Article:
Throwback Thursday – Hidden River Cave’s Electric Claim to Fame

Southern Kentucky is known for its cave country. This week Throwback Thursday visits Horse Cave in Hart County, home of Hidden River Cave. Its mouth entrance is in an unusual spot, directly underneath the city’s Main Street. Around 1850, the city itself sprung up from the springs that run thru the cave, and city leaders had the smarts to put together Kentucky’s very first incandescent light source of electricity.

This segment is told with the help of the Horse Cave/Hart County Tourism Commission, along with sources from Hidden River Cave’s archives. This wasn’t the first time the cave’s entrance had been used as a water source. Hidden River Cave has been home to Native Americans before white settlers landed on the property.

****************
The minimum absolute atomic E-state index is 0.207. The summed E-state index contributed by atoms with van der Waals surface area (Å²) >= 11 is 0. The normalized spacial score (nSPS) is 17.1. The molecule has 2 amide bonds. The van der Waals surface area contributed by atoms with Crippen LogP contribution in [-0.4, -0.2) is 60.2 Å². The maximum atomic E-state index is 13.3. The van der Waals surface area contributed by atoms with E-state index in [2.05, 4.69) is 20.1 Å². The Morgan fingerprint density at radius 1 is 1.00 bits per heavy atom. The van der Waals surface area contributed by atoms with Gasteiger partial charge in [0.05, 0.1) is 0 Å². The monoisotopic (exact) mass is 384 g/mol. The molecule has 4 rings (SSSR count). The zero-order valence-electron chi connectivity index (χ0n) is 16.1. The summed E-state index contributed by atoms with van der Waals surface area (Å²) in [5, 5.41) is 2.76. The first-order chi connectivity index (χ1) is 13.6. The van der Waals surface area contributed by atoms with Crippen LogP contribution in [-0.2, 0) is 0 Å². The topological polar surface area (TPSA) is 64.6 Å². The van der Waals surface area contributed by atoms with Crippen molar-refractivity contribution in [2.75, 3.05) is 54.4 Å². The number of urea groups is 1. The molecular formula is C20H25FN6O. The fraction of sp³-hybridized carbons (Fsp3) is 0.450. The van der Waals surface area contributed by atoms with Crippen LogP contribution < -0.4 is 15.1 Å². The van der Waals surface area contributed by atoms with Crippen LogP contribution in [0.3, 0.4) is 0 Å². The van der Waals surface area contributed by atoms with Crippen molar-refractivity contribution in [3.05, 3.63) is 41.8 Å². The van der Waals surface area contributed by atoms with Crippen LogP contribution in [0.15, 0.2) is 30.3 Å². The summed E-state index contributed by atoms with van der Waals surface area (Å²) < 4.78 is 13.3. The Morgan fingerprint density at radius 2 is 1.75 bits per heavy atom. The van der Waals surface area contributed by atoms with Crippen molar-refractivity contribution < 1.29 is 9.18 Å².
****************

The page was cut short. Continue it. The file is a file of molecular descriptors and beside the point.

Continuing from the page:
The cave is a natural source of running water. After Horse Cave was founded in the 1850s, there were several attempts to create public waterworks systems from the hidden river. As early as 1879, there were even attempts to use the running water from the cave to boost water into storage units that could be used for fighting city fires. These attempts became reality when dentist, Dr. George A. Thomas, bought a home next to the cave entrance and bought the cave itself for $375.

He wanted to use the water for electricity, and by 1892, a vertical shaft turbine was put at the confluence of the cave’s running water springs to power a piston, booster, and top pumps. This ultimately led to a generator that gave electricity to the Thomas home, his dental office, and two other buildings in town. Thus, Horse Cave was the first city in Kentucky to have electric-powered incandescent lights.

Hidden River Cave’s tourist, electric, and conservation histories are all excellent stories. We’ll tell more in other segments.